I went to the Museum of Brands in Notting Hill yesterday. It was surprisingly traumatic. I took some photos:

It’s actually the second time I’ve gone there. The first time was in the summer when I had some time off work. I’d gone on a Monday and hadn’t checked their website. They’re closed on Mondays. Disappointed, I went to the nearby Walmer Castle to have an overpriced pint. It was a very hot day and there were two men sitting at the table outside. I bought a pint and sat on a leather sofa in the back. After a while, one of the men outside came in and asked the barman if he had any sun cream. The barman, understandably, didn’t know why the hell this man was asking him for sun cream. He’s a barman in a pub, he doesn’t work in Superdrug.

A couple came in with a baby in a pushchair. They parked the pushchair at the bottom of the stairs near where I was sitting and went upstairs. The baby was asleep. One of the men from outside – not the one who had asked for the sun cream, he was too ashamed – brought in the glasses and they left. Downing the last of a pint as you stride over to the bar and put your glass down is one of my favourite things in the world and I could tell this guy enjoyed it too. There’s something so reassuring about it. In that moment I know exactly who I am. Here I stand, a man. And here you stand, landlord of this fine establishment. We are men. We know our roles in society. I place my glass here and flick my eyebrows. You silently nod. No need for further dialogue. Everything we need to say is communicated by my eyebrow flick and your silent nod. We are playing our parts in this drama and we play them well. This could be any moment in history but it is today. Sometimes, when I’m feeling lonely, I’ll go into a pub and buy a pint specifically to enjoy this split second of intimacy; this passing bond.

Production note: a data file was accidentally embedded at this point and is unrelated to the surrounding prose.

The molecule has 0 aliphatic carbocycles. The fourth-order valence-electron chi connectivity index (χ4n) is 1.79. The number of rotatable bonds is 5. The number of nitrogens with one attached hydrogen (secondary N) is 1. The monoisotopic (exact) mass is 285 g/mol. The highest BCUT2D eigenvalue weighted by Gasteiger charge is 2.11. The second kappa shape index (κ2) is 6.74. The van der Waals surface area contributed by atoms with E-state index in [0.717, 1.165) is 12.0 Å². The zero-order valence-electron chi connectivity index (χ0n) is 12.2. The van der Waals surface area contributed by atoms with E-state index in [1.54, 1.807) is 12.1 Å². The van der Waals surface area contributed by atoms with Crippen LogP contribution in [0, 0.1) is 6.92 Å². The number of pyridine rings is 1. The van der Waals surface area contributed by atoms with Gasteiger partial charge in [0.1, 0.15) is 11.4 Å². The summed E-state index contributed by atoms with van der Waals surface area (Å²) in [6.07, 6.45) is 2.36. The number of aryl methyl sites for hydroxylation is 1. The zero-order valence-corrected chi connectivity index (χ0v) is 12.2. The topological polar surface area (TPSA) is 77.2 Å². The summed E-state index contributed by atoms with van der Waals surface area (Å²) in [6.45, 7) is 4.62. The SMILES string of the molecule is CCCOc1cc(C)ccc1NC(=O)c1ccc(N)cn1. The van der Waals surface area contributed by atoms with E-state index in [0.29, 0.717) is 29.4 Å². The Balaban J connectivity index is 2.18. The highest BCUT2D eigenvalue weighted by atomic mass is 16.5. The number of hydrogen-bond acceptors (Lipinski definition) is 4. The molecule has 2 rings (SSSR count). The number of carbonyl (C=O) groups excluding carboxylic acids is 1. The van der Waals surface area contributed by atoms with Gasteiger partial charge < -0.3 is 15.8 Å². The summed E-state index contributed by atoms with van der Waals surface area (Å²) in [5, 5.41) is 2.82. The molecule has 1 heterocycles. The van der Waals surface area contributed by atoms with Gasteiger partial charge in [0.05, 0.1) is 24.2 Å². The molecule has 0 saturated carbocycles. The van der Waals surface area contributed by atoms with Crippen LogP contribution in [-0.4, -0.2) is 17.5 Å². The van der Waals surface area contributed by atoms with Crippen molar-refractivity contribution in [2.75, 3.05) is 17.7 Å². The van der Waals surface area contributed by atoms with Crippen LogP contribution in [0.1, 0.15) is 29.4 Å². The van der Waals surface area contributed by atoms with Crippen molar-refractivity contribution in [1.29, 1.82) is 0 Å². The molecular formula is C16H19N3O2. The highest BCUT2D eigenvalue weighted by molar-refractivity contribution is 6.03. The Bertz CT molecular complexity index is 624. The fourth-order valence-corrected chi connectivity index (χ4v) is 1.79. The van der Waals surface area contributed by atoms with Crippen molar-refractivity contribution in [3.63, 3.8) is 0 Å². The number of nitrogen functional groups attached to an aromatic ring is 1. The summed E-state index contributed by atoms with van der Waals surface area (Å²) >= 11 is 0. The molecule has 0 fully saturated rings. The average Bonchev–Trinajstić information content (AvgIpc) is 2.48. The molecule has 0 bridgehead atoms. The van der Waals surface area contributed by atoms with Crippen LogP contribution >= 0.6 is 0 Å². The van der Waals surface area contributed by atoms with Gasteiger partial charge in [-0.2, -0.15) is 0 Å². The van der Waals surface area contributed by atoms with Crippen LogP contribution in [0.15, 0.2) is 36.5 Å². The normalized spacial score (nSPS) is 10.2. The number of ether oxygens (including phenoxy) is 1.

The two men left. After a couple of minutes, the mother of the baby came downstairs and checked on him. He was still asleep. She went back up stairs. Every five minutes or so, she would come downstairs to check on him. I realised there was a Thai restaurant upstairs. They were having lunch. They’d left their baby downstairs in a pub so they could have lunch. The barman went out a door at the back of the pub and a barmaid came in. She looked at me, and the baby in the pushchair and smiled. It occurred to me that she probably thought the baby was with me. It also occurred to me that the two people who had seen me go into the pub had left. Finally, it occurred to me that if I waited until the woman upstairs came down one more time, I’d then have a window of about five or ten minutes where I could steal the baby and be out of sight before anyone even knew anything was wrong.

I wasn’t really sure what I would do with the baby. If I could get a taxi, I’d be well out of the area before the police were called, but then what would I do? I couldn’t take the baby home. How could I explain the fact that all of a sudden, I had a baby boy in a pushchair? In fact, I wouldn’t be able to do anything. I didn’t even want the baby. And yet, I couldn’t get the idea out of my head. I’d just finish my drink and walk out with the baby. A courteous nod to the barmaid. Everything is fine. I’m leaving now with my baby. A dialogue started in my head. Part of me planning how I would steal the baby; the other part, increasingly nervous, was asking if I was serious. “Just finish your drink and walk out with the baby” said one voice. “OK, but you are only kidding, right? You know you’re not actually going to steal the baby, don’t you? You know this is just some idle daydream” said the other. “She thinks he’s your baby anyway, she won’t think there’s anything wrong”.

It’s safe to say that if I did steal the baby, my life would be changed forever. There would be no going back. I would be arrested, charged and convicted. At the trial, I would be unable to offer any defence or explanation for my actions. All I would be able to say is “I saw an opportunity”. I would go to prison. I would probably become a tabloid hate figure. My family would possibly disown me, my sister would definitely never ask me to babysit. I’d struggle to get a job. Nothing would be the same ever again.

Sometimes I wish I’d taken that baby.

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